Charlotte Mason and classical homeschoolers rely heavily on narration as an instructional technique. After a reading assignment (either read aloud or read silently) the child retells what he heard or read. But what should a parent do when a child struggles with narration? There are many possible problems that can arise with narration. This article is one of a series of five dealing with various narration problems and how to solve them.
Narration Problems: Narrating is Too Hard
My child can answer comprehension questions without any problem, but she cannot narrate a passage at all. What can I do?
Listening to Teacher in a Traditional Classroom
Dealing With the Basics of Narrating
My child can't seem to narrate! If I ask specific questions about the lesson, he can answer correctly. But when I ask him to retell the lesson, he can't do it. What is wrong?
First of all, don't give up. Just because he is not skilled at narrating now doesn't mean that he can never learn the skill. He can learn to narrate through practice and your instruction.
Narrating is Simple but Not Easy
It's important to keep in mind that narration is simple --just retell what you read or heard. But narration is far from easy. Some people will say that narration is a natural skill that all children have. Don't all children naturally tell stories of what happened to them? The problem is that not all children can tell those stories skillfully. And tellling about your own experiences is vastly different from telling about a living book or reading assignment.
No, narration is quite complex and vastly different from the comprehension questions of traditional schooling.
Narrating versus Comprehension Questions
- Who was Alexander the Great's father?
- What was Alexander the Great's horse called?
- What was different about the horse?
- What happened on the day Alexander was born?
- What kept Alexander from entering India?
- What finally killed Alexander?
Narration is far more challenging than most comprehension questions.
An Explanation of Bloom's Taxonomy
Contrasting Surface with Deep Learning
(Revised Version of 1990s)
According to Bloom's taxonomy of cognitive processes, the top level is the most challenging one - creating-- while the bottom level requires the least mental effort -- remembering.
|creating||design, formulate, write, create|
|evaluating||defend, judge, support, evaluate|
|analyzing||compare, contrast, distinguise, examine, question, criticize|
|applying||choose, demonstrate, sketch, use, write, solve, interpret|
|understanding||classify, discuss, explain, identify, locate, select, paraphrase|
|remembering||define, duplicate, list, memorize, recall, repeat, reproduce, state|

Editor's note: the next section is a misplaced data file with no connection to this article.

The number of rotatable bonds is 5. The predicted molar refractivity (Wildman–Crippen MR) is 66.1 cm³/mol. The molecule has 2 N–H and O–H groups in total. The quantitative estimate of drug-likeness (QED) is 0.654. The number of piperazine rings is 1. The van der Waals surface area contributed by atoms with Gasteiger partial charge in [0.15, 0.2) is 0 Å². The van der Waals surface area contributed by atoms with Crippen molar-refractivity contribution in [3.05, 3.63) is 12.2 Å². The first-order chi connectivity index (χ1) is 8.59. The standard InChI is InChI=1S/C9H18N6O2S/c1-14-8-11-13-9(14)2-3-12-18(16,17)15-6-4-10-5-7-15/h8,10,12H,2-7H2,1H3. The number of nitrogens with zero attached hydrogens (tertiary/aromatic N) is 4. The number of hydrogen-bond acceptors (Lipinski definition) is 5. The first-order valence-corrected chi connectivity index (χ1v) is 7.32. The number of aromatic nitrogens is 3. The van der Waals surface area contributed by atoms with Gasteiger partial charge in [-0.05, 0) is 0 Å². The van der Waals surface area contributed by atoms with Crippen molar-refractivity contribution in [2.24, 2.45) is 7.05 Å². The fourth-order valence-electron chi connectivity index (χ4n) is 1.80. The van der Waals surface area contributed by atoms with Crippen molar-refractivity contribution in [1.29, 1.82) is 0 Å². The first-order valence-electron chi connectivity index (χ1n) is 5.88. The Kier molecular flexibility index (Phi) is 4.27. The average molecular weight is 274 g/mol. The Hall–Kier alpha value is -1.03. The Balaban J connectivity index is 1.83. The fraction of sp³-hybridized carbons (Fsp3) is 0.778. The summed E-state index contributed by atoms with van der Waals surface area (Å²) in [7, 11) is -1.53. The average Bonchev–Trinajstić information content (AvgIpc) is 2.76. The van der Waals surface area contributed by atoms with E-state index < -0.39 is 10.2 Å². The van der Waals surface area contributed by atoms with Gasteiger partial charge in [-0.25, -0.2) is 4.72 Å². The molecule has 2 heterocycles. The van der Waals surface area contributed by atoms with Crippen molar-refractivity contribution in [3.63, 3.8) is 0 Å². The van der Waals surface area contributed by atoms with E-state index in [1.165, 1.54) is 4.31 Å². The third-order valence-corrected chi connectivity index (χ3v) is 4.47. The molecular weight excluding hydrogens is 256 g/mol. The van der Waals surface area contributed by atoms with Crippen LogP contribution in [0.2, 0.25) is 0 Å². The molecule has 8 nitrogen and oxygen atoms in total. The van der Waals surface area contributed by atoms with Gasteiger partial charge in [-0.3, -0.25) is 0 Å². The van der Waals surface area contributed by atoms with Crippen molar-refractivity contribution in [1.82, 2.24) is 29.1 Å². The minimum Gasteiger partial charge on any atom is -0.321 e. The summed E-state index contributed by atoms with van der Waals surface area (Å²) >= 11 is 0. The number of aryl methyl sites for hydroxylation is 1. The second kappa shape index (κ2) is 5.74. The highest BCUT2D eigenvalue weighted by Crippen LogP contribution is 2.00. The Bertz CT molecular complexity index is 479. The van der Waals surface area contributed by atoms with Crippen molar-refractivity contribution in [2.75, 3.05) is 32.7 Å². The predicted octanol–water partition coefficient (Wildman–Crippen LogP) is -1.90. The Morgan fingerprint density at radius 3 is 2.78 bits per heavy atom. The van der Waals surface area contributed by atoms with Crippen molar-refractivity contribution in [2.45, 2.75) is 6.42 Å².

Printable Blooms Taxonomy Charts
Bloom's Taxonomy Printable Chart (PDF)
The six levels of thinking with descriptions and a long list of verbs for each.
Staircase Bloom's Taxonomy
A very attractive chart with the six levels of thinking plus verbs that fit each one.
Higher Order Thinking
Tools to Help You Teach
|Reading Response Activities With Grap...|
Scholastic Teaching Resources (Teaching
|Building Thinking Skills- Critical Th...|
The Critical Thinking Company
|Reading Detective A1: Using Higher-Or...|
Critical Thinking Books & Software
No Wonder Narration is Hard
To narrate well, you must remember, understand, apply, and analyze (the bottom four thinking levels). A narration can go beyond the text and move on to evaluating. If the narration is written, then the highest level is used -- creating.
It is a far more complex task than merely answering questions on a workshet or at the end of a chapter.
So if your child is new to narration and finds it difficult, do not be discouraged.
Narration is quite challenging. But with help and practice, he can improve.
So Narration is Hard. How Can I Make it Easier?
Break Down the Reading
Start with shorter sections to narrate. Read a single paragraph and ask your child to narrate that. Then slowly graduate to narrating passages of multiple paragraphs. Finally move up to longer selections and entire chapters. This transition can take months to make. Don't rush it.
Use Narration Prompts
You can make narration feel more like familiar worksheets and comprehension questions by using narration prompts. Encourage your child to go beyond short answers and elaborate with all he knows about the topic. The prompt is just to get him started.
Note taking can help with narrations. Consider graphic organizers, sketching, outlining. Whether listening or reading silently, encourage your child to make notes about what he hears. Then he can reference those notes as he gives the narration.
Practice Makes Perfect
Like anything, repeated practice improves performance. Be sure to give your child opportunities to narrate every day. Praise his efforts and progress. Be gentle with criticism as you encourage him to continue to improve.
Reading Comprehension Cubes
Roll the Die and Answer the Question
|Reading Comprehension Cubes|